Jill and I asked for the chef at Emakoko in order to pass on our compliments directly. Two of them came out. We had a brief chat, un-used as they were to such a request. One has plied his craft in different camps, and also professed strong influences from Thai cuisine. At least Thailand and Kenya, and not a little European in a fine culinary mix. I did intimate to Anton that they should make sure not to lose their chefs.

 

The food was a totally unexpected bonus at Emakoko.

 

John

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On 6/11/2014 at 1:42 AM, johnkok said:

 

On 6/10/2014 at 11:12 PM, Marks said:

 

I am very much into food as well (though of course I would never prioritize it over game drives). I wonder if there has ever been an ST thread about food.

 

 

@@Marks

 

I doubt there will be a thread about food on ST. I think most ST'ers would share the same sentiments as you have (as I do). And even if they did not, who would admit on ST that they valued the food quality more than the game viewing? Instant flaming; followed not a moment behind by excommunication. Banned and exiled forever to the nearest Michélin restaurant in a sea of urban high rises, never to be allowed an opinion again on the serene pages of ST :-D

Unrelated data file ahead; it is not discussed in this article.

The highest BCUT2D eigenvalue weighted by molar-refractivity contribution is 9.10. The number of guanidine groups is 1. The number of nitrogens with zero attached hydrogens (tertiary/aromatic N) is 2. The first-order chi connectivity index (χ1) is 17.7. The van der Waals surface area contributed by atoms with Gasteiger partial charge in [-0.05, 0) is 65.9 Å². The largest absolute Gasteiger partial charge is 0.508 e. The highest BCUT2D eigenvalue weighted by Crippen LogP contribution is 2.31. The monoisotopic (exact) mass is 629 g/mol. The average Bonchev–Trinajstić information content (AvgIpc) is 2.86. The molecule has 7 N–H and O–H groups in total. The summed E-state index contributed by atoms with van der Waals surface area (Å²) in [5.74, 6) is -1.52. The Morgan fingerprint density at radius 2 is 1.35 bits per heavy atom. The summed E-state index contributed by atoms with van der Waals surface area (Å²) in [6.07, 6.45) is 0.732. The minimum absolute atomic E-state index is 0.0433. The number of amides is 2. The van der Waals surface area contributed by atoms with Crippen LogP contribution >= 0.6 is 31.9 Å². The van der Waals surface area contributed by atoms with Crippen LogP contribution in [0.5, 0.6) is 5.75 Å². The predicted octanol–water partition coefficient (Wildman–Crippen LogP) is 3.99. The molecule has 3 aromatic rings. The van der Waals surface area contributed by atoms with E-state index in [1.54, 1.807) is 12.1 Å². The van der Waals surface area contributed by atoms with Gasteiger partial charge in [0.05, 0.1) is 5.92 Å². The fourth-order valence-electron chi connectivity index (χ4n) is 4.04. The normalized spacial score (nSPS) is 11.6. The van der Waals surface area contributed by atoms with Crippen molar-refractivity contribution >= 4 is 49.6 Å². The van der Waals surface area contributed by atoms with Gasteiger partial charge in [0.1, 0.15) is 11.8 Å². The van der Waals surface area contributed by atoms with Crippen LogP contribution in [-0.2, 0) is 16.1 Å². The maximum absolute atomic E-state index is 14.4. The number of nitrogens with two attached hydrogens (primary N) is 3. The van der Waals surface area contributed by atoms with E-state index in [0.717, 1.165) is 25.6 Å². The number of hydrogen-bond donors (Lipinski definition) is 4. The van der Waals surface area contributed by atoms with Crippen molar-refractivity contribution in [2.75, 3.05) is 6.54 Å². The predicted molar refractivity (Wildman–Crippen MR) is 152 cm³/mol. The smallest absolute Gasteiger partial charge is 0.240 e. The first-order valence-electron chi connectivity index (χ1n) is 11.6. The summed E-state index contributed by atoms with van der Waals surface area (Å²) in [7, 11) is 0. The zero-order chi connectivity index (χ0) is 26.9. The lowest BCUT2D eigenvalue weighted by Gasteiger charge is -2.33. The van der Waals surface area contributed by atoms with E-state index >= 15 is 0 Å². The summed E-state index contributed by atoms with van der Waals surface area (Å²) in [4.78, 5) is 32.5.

Jill and I asked for the chef at Emakoko in order to pass on our compliments directly. Two of them came out. We had a brief chat, un-used as they were to such a request. One has plied his craft in different camps, and also professed strong influences from Thai cuisine. At least Thailand and Kenya, and not a little European in a fine culinary mix. I did intimate to Anton that they should make sure not to lose their chefs.

 

The food was a totally unexpected bonus at Emakoko.

 

John

 

 

You won't be excommunicated, John. In fact I think you'll spur a lot of closet-exiting - and some are already out! You better watch your Ps and Qs talking about pasta but.otherwise even I think it'd be fun. I wouldn't be joining in, but if you put it off-topic I think it's members-only and so you won't get people joining in order to talk about food. I don't see why it would be anything but fun.....

 

.... of course I couldn't absolutely guarantee that I wouldn't quote you on something said at some point in the future.. :P

 

 

@@Game Warden Thanks for the update. That's exactly how it is. You're up pretty high in the last picture - is that from a room or up at Anthony and Emma's place?